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Roll Of Honour


1903 - 1906: C Class

Submarine C31 was sent to the area off Zeebrugge in Belgium for a two-day patrol on the 4th January 1915 with orders to report at Harwich on the 7th. Nothing more was heard from C31 and on the 10th and 11th January two destroyers (Lurcher and Firedrake) attempted to find out what had happened but were thwarted by the stormy weather prevailing. It was thought that the submarine had been sunk by enemy patrol craft but it may well have been mined. The date of the loss of C31 is accepted as being Thursday 7th January 1915.

Look up C31 in the Boat Database

Roll of Honour

Name Rank Number Hons Age
Austin, Walter William  Stoker Petty Officer  354839    33
RN DoB 01/05/1878. Actual 01/05/1880
Borrowes, Walter  Lieutenant      23
Bourne, George Arthur  Able Seaman  215194    30
RN DoB 23/11/1884. Actual 23/03/1884
Burns, Thomas  Able Seaman  180216    35
RN DoB 24/03/1879. Actual 24/12/1879
Campbell, Keith Morehead Gunning  Sub Lieutenant      22
Clemmet, William  Engine Room Artificer 2nd Class  270877    33
At birth Clemmet, William Casstles Served as Clemmet, William.
Cobb, Walter John  Able Seaman  236978    25
RN DoB 11/02/1889. Actual 11/08/1887
Dronfield, Charles  Able Seaman  236805    24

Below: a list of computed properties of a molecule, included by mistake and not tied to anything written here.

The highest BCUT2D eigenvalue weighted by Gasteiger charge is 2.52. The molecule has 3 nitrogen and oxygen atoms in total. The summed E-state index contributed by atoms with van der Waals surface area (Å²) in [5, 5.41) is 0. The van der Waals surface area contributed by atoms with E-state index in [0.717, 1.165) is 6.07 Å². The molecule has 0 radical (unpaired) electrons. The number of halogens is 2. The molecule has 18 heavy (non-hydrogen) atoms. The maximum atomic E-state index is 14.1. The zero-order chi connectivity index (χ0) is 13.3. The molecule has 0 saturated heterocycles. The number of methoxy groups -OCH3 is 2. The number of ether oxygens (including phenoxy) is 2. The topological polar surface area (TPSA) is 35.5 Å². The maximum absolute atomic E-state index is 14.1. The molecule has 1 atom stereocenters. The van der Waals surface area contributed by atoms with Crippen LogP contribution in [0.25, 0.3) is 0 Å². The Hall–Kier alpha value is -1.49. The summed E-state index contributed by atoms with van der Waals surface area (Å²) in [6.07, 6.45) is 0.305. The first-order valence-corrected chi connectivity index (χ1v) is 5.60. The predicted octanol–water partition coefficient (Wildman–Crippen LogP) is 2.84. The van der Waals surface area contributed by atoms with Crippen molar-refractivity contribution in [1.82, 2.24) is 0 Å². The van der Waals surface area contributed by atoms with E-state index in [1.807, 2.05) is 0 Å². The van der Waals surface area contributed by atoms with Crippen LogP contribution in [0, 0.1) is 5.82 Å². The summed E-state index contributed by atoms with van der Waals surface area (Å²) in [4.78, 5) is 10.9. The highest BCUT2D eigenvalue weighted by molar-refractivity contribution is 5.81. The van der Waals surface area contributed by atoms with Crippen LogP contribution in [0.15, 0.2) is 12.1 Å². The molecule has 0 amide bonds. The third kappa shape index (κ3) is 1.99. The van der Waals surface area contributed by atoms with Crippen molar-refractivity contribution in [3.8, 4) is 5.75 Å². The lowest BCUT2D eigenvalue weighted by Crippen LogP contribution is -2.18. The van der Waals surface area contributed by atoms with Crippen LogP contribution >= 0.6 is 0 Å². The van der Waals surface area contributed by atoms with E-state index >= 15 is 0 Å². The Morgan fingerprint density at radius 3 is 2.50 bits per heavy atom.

Fitzgerald, John Peter  Leading Seaman  222050    28
Jordan, George Henry  Leading Seaman  230784    26
Lynham, William George  Engine Room Artificer 2nd Class  272515    28
Monk, William James  Stoker 1st Class  K 2825    24
Nash, Charles  Leading Stoker  295025    34
Pilkington, George  Lieutenant      29
Commanding Officer
Tregillis, William John  Petty Officer  183433    34
Wearne, William James  Signalman  J 4019    22
At birth Wearn, William James Served as Wearne, William James.
Williams, Frederick  Stoker  309485    27
At birth Williams, Charles Frederick Served as Williams Frederick.

Commonwealth War Graves Commission

A Tribute To Submariners

I have often looked for an opportunity of paying tribute to our submariners.

There is no branch of His Majesty's Forces which in this war has suffered the same proportion of total loss as our submarine service.

It is the most dangerous of all services.

That is perhaps the reason why the First Lord tells me that the entry into it is keenly sought by Officers and Men.

I feel sure the House would wish to testify its gratitude and admiration to our Submariners for their Skill - Courage and Devotion which has proved of inestimable value to the sustenance of our country.

Winston Churchill

We Will Remember Them

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